Hannah Fehrman is a super woman. She is the founder, owner and executive producer of Grey House Productions, a production company in Chicago. Hannah started Grey House with a vision to offer a production services company built on her personal belief in the perfect partnership between logistics and hospitality. We had a chance to learn more about Hannah and the work she does at Grey House Productions.
What degree did you earn from Columbia? When did you graduate?
I have a bachelor of photography and graduated December 2012.
What is your current job? How did you get there?
Currently, I own a production company that partners with photographers and directors to produce commercial and advertising jobs. I graduated from Columbia with no idea what I wanted to do, except that I knew I didn’t want to be a photographer. So, I started interning at a studio where they had an in-house producer which allowed me to see a behind-the-scenes look at production. I was immediately enthralled with the role of the producer and decided I wanted to be one when I grew up. After a year working at the studio, I decided to go freelance and widen my experience. Shortly after freelancing, I realized I had bigger dreams.
How did Grey House Productions begin?
I decided to start Grey House Productions so I could think of the projects from a team perspective rather than only what I can accomplish on my own. In hindsight and summary it sounds really seamless and easy, but it was a very difficult and uncharted journey for me. Basically I had to have enough passion to not take no for an answer. I learned quickly there’s a great value in knowing that I can do it, because other people will believe about you what you believe about you. For me that meant gaining confidence by taking on small budget projects or portfolio test jobs so I can work out some kinks and figure out what I didn’t know I needed to know. I was compensated in experience rather than money. It was an especially hard transition getting the Chicago community to trust me as a producer when they had only seen me as a producers assistant for so long. So I decided to spend time marketing to out of town photographers who I could do real work for, and then came back to the Chicago photographers with a portfolio of completed jobs and recommendations. Everything from Excel sheets to networking events to countless hours in coffee shops meeting people. I started small and now I am grateful and amazed at the journey I’ve had in just a few years.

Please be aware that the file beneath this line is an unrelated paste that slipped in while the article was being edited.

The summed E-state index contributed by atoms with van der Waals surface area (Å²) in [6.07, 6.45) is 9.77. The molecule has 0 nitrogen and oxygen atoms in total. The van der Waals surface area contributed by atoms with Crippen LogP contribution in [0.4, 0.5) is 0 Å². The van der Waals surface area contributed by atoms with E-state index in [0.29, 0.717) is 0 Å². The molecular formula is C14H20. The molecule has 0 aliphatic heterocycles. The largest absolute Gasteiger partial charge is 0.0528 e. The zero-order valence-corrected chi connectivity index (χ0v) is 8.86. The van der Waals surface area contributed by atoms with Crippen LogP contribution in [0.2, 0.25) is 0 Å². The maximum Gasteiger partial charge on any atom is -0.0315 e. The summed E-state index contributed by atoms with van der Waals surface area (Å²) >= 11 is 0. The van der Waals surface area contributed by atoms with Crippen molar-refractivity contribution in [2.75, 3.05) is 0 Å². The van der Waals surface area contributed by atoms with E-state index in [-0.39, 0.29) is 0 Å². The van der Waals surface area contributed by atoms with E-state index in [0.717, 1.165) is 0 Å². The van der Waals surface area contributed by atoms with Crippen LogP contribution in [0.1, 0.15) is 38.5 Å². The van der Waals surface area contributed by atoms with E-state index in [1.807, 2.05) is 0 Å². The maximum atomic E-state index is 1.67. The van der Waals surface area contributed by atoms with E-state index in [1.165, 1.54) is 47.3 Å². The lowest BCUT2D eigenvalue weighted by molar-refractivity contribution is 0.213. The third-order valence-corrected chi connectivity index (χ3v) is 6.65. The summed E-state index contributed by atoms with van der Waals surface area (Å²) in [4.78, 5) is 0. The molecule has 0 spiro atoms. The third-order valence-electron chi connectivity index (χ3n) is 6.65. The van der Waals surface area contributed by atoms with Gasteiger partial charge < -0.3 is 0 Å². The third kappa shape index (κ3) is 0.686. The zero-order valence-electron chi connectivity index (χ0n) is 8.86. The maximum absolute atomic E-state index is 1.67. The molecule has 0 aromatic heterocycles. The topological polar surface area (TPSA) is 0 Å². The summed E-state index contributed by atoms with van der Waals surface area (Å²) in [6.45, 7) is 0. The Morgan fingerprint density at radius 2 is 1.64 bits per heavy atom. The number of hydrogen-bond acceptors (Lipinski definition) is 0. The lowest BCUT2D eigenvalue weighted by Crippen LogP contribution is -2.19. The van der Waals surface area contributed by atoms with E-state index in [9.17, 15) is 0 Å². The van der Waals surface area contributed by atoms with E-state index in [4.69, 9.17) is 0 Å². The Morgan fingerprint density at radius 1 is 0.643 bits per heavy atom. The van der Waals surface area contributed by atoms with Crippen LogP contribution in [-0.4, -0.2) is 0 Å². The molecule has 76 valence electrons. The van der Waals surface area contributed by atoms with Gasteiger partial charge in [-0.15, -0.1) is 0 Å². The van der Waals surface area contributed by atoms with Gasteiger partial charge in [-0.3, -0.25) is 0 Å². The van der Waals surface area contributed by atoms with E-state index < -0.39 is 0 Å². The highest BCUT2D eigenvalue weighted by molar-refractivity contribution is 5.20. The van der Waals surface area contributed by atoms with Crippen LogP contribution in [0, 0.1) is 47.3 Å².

How did Columbia prepare you in your career?
I was able to make connections with some incredible industry leaders who were my teachers, also through the portfolio center and by attending campus events. Ultimately though, Columbia can only offer the resources and it is the students who need to take the initiative and be self-motivated enough to do something with it. Columbia gave me invaluable tools and a blue print, but I had to go do something with those resources and actually build upon them. It’s the same way out in the real world, only you can make stuff happen.
What was your most valuable Columbia experience?
The time outside of the classroom. If you go to Columbia and only complete the work asked of you, you’re wasting such an amazing opportunity. Find a teacher to meet with every week – spend an hour talking about what you should be doing outside of the classroom to prepare for your career. Attend events at the portfolio center, but also events in your industry off campus. Pick an area of focus every semester that has nothing to do with your course work.
Is there any particular professors that made a significant impact on you? How?
Elizabeth Ernst, who has since retired. I truly wouldn’t be here without her. She cared for students in such a selfless way. She was the professor I met with every Monday at 12/noon. She pushed me and wasn’t afraid to tell me I wasn’t there yet. Working through the ideas we discussed, it gave me the courage to say what I really wanted (even though I was terrified).
Do you have any advice for current students that would like to start their own company?
Do lots of informational interviews, experience different facets of the industry, make sure to practice your craft. Find a mentor and if it doesn’t terrify you, you’re dreaming too small. Most of all, you need to want it so badly that it isn’t an option to not do this.